Hello and welcome to the latest edition of the FT’s Cryptofinance newsletter. This week, we’re looking at the UK and crypto’s banking crisis.
The demise of crypto’s favourite American banks has slimmed the industry’s access to the traditional financial system, fuelling theories that crypto is being run out of town, at least in the US.
Fewer banks accepting crypto means fewer places for companies to park their customers’ assets. But this trend — dubbed “Operation Chokepoint” by a fevered few on social media — isn’t stopping at America’s borders. British banks are going cold on crypto, too.
NatWest and other large UK banks have imposed limits on how much money can flow to and from crypto exchanges. Citing a challenging regulatory environment, online payments provider Paysafe recently said it would wind down services to UK customers of Binance, the largest trading shop crypto has to offer.
Coupled with the wobble in America, the trend has set off alarm bells. Lobbying group CryptoUK this week wrote to the UK’s economic secretary Andrew Griffith expressing “deep concerns” about blanket bans and restrictions of transfers from UK banks to crypto asset platforms.
The group urged the government to “find a path forward” and consider facilitating meetings between banking and crypto C-suite heads.
One can see why they think it’s worth a shot. The UK government has been explicit about embracing crypto.
“I’m selling the UK as a place to set up shop, but if you can’t get banking support, what’s the point? Potential newcomers will just not bother coming here,” Ian Taylor, CryptoUK board advisor, told me over the phone.
Lisa Cameron, an MP who is the chair of the all-party parliamentary group for crypto, told me she raised crypto’s banking issue with Kevin Hollinrake, parliamentary under-secretary of state at the Department for Business and Trade.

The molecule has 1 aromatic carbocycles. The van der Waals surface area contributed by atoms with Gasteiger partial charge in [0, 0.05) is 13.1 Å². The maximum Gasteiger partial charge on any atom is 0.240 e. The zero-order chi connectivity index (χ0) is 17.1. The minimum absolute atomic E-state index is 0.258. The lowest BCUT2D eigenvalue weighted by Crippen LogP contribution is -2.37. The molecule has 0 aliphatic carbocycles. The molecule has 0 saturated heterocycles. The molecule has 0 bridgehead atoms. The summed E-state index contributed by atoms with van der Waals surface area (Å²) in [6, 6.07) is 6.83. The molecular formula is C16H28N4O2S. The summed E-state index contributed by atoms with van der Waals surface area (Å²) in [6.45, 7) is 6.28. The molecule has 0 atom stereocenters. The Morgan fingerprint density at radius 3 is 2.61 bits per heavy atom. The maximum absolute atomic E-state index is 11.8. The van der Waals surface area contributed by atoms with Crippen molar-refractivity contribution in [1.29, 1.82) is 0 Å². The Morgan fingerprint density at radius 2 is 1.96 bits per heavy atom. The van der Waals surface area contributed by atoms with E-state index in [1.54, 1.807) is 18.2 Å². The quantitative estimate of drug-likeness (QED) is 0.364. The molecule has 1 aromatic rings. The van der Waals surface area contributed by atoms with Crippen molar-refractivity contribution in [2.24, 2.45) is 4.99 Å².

“It’s counterintuitive to the UK’s crypto vision. De-banking the industry could undermine the UK remaining an international hub of fintech,” she said.
In my view, the more pressing issue is whether banks — in their aversion to risk — are actually doing more of a disservice to UK consumers.
The risk is that the business will just be carried out offshore, where it’s harder to track down money or executives. As we have seen in the past year, companies in offshore jurisdictions can still sting customers. FTX in the Bahamas and Terraform Labs in Singapore are prime examples.
The banks already do know-your-customer and anti-money-laundering checks for crypto companies in the UK. Authorities in Britain have not been explicit at all about the risks to banks in accepting crypto business, unlike in the US. So what has changed?
“It’s a moral hazard. It’s not good consumer protection,” said one industry professional who works in London. “The banks are not accepting that they play an important part in protecting people from fraud.”
But asking banks to embrace crypto remains a hard sell. A bank’s choice of its customer is a decision made by a private, commercially minded company.
“My concern is the hyperbole will, over time, be negative for crypto because it makes the industry look a little bit like it’s throwing its toys out the pram,” said one person who works in London’s crypto scene.
CryptoUK doesn’t help itself when its members generate their own regulatory controversies. One prime example is Binance, which the Financial Conduct Authority decided was incapable of being effectively regulated after the exchange failed to supply the agency with basic information.
CryptoUK said it “proactively engages” with members when negative feedback from regulators is received, and would offboard a member if issues “go unresolved.”
In any case, one individual familiar with Westminster’s approach to digital assets told me recently that the government was not concerned with being first on digital assets, nor was it swayed by any advantages afforded to a first mover.